WordPress co-founder Matt Mullenweg summed up the situation perfectly by saying, “The authors of the legislation don’t seem to really understand how the internet works.”
Clearly if they did, these bills either wouldn’t be on the table, or they’d be written with a better focus then what they are now. OR, they just think we’re all idiots and would let this shit slip on by, which is what happens most of the time because not enough people are paying attention. These are the asshats we voted into office, people. This is what they do.
My main point here is this: read these bills and any following them, educate yourself, and stand up for what you believe in and let your voice be heard. Hell, I may be wrong about a few things in this post, and by all means, correct me if I am, but I’m not some stupid bitch who claims to always be correct. One of the ways to become a better human being is to gain the ability to admit when you’re wrong, and believe me, this gal ain’t perfect by a mile.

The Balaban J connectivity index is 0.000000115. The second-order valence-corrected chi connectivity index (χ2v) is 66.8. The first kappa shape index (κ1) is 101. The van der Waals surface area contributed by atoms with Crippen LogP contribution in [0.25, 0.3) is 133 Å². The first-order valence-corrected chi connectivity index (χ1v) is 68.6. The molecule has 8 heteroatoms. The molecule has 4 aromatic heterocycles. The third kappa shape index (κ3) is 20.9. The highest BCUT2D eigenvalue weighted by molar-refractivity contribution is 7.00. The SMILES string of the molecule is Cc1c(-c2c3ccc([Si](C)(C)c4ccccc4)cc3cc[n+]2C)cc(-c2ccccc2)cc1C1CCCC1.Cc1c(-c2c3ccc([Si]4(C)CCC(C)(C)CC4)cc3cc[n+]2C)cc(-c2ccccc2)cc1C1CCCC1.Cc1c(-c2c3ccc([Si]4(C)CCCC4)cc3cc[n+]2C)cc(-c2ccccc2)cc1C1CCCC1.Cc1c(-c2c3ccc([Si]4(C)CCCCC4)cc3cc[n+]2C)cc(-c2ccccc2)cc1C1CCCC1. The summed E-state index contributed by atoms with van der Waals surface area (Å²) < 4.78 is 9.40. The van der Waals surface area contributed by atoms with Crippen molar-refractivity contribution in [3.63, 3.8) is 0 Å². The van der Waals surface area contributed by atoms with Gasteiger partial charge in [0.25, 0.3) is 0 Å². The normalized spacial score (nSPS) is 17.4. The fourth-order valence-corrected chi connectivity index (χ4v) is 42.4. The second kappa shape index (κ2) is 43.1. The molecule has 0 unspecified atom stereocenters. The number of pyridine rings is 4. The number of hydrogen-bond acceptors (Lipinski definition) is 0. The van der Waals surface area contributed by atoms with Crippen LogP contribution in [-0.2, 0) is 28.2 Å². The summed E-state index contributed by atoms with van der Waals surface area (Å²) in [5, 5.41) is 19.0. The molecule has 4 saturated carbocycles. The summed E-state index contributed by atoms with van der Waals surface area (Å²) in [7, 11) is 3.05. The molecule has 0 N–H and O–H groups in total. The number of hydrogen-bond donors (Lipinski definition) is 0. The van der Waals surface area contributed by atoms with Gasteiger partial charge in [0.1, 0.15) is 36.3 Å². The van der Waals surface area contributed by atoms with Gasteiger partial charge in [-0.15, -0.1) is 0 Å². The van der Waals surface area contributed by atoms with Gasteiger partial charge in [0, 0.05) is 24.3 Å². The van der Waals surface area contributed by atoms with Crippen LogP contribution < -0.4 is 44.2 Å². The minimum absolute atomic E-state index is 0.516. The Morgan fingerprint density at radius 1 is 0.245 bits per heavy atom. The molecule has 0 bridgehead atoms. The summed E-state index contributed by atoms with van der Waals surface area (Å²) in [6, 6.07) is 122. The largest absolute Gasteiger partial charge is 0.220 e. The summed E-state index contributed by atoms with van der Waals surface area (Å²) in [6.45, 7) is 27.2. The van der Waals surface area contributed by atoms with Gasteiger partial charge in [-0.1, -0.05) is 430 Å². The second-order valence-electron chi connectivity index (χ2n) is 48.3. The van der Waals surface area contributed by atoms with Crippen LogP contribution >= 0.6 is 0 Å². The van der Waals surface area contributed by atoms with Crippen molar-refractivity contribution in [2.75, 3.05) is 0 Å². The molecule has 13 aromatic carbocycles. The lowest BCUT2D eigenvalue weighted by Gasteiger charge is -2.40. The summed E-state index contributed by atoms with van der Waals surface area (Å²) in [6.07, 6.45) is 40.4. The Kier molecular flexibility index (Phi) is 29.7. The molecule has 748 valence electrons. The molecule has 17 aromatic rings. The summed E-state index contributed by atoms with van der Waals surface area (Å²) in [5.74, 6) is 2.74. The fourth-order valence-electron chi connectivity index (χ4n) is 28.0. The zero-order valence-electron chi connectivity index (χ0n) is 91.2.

But I am educated, and I do read this shit, and I have no issue whatsoever speaking my mind, as most of you know!
By the way, on Friday, Chris Dodd, CEO of the MPAA, warned of a backlash against President Obama over the anti-piracy bill. Now who’s being juvenile? Um, yeah. Good job there, Mr. Dodd.
Here is the press release for Fight for the Future’s January 20th email I received, which can also be viewed below as well as a few of the other emails I got today.
Wow. We just won.
From the Associated Press:
Senate Majority Leader Harry Reid, D-Nev., said he was postponing a test vote set for Tuesday “in light of recent events.”
So, in other words, because of all of us. Absolutely amazing.